Three and a half hours after the terrorists first struck, the police SWAT team finally entered the mall, but by then the massacre was over and many of the wounded had succumbed to their injuries. Confused and lacking a comprehensive plan, the Kenyan army forces and the SWAT team mistakenly fired at each other, leaving one police officer dead. As a result, both groups left the mall just 90 minutes after they'd arrived. Meanwhile, the terrorists relaxed at the back of Nakumatt's furniture storeroom, praying and waiting to be attacked by Kenyan forces.
The last group of civilians was rescued more than eight hours after the attack began. The standoff between the terrorists and the Kenyan army lasted 40 more hours, during which five soldiers were killed. Two days after the terrorists struck, the army launched a high explosive shell into Nakumatt. All four terrorists were incinerated, and parts of Westgate Mall burned to the ground.
"I am satisfied that our disciplined forces have responded in a professional and effective manner," declared Kenyan president Uhuru Kenyatta. "We have ashamed and defeated our attackers." Yet Al-Shabaab had a victorious message of its own, proclaiming in a video, "We want to send a message to unbelievers. We entered Westgate and wreaked havoc. God willing, there will be more Westgates. We have hundreds more volunteers." Westgate mall remains closed, with no plans to reopen.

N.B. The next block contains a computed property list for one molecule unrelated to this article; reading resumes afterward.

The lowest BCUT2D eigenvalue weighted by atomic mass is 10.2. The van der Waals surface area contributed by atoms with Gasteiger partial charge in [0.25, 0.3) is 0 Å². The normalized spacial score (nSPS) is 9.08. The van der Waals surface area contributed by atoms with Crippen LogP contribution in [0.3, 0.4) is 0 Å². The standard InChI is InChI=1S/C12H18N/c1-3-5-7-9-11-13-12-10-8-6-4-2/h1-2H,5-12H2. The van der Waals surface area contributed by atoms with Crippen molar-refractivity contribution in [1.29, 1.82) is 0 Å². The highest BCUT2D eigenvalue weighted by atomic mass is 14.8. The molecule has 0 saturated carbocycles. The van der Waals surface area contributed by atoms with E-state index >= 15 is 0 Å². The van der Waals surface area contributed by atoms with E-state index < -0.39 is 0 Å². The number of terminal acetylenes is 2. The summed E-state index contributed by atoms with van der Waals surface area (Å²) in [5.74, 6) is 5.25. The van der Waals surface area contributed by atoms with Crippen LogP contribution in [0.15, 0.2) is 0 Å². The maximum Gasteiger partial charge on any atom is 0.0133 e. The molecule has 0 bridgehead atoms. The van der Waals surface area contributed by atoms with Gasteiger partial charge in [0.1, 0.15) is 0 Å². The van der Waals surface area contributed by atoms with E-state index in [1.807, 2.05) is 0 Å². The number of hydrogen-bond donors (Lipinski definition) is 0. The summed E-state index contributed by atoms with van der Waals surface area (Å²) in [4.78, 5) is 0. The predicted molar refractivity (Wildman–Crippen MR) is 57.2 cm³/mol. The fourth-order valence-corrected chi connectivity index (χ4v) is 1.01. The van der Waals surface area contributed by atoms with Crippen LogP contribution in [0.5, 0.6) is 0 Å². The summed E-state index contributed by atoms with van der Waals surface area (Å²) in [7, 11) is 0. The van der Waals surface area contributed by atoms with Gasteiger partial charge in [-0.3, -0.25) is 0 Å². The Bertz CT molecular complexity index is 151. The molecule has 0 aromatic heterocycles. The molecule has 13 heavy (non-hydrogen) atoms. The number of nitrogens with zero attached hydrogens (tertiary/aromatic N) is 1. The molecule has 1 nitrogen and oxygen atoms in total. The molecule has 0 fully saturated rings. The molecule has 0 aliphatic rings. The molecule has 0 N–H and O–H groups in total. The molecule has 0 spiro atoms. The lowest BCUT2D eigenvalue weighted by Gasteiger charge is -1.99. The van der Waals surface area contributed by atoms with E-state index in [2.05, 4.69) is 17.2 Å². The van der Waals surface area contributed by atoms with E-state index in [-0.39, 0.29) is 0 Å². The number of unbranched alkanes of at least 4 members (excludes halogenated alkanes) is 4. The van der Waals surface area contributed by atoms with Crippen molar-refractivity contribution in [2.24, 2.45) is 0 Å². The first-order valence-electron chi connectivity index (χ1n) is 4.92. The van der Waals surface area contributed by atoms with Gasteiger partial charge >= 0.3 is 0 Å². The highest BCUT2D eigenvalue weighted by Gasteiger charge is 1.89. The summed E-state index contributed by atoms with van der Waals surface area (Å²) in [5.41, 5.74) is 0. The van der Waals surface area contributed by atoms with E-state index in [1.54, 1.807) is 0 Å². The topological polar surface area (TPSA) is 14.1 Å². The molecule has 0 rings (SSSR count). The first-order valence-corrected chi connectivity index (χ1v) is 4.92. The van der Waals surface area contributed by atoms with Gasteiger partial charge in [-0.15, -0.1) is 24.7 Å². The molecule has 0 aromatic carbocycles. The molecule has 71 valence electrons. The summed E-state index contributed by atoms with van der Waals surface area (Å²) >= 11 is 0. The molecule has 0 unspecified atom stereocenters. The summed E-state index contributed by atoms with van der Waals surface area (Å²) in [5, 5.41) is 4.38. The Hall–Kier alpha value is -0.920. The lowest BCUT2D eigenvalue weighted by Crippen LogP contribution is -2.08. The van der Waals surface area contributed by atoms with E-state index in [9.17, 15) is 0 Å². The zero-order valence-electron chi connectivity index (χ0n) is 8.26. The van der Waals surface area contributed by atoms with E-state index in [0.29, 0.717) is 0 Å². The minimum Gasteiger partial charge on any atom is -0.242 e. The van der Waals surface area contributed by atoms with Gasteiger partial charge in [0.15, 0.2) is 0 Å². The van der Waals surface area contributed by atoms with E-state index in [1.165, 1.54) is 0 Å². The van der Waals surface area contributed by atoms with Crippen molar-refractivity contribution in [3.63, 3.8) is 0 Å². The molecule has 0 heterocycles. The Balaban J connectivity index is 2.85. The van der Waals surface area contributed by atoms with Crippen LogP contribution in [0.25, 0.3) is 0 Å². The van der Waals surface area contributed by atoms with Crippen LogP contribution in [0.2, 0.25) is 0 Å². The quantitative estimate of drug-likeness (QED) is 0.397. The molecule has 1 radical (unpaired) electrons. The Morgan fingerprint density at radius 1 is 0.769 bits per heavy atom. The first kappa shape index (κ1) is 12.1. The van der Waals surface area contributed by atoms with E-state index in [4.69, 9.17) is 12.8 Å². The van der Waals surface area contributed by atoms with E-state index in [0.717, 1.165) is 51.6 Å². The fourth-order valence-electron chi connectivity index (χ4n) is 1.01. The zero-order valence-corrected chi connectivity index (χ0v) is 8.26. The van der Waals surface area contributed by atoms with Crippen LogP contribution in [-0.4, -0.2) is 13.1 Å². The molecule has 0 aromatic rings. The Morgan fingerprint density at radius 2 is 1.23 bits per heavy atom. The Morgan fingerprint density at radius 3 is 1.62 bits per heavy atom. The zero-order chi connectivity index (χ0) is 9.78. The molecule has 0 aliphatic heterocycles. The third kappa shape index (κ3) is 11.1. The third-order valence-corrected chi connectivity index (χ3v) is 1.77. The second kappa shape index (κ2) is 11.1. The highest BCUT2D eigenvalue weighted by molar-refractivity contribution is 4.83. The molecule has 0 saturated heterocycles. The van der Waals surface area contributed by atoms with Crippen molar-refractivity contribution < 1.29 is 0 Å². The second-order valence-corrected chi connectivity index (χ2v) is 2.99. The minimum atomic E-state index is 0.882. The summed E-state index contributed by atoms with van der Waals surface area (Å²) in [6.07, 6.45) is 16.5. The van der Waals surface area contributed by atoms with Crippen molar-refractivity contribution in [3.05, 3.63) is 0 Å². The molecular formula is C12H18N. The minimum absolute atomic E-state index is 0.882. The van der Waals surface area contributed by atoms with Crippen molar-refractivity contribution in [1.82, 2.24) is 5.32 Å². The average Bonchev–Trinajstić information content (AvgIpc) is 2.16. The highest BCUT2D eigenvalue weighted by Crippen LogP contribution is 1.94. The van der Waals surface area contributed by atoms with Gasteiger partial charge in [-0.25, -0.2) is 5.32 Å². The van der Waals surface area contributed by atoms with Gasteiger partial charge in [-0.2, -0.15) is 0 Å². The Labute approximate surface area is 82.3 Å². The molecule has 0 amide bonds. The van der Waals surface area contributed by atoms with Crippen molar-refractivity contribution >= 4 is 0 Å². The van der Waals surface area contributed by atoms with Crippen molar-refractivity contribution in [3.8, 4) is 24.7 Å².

Dan Reed is a UK-born documentary producer and director whose HBO credits include 2009's Emmy(R)-nominated "Terror in Mumbai," which won the BAFTA TV Award in the Best Current Affairs category, and 2003's BAFTA-nominated "Terror in Moscow." His other credits include the Peabody Award winner and BAFTA nominee "The Valley" (1998).
TERROR AT THE MALL was produced and directed by Dan Reed; film editor, Mark Towns; director of photography, Mrinal Desai; executive producer, George Carey; head of production, Rachel Naughton; assistant producer, Sasha Achilli; executive producer for BBC, Sam Bagnall. For HBO: senior producer, Nancy Abraham; executive producer, Sheila Nevins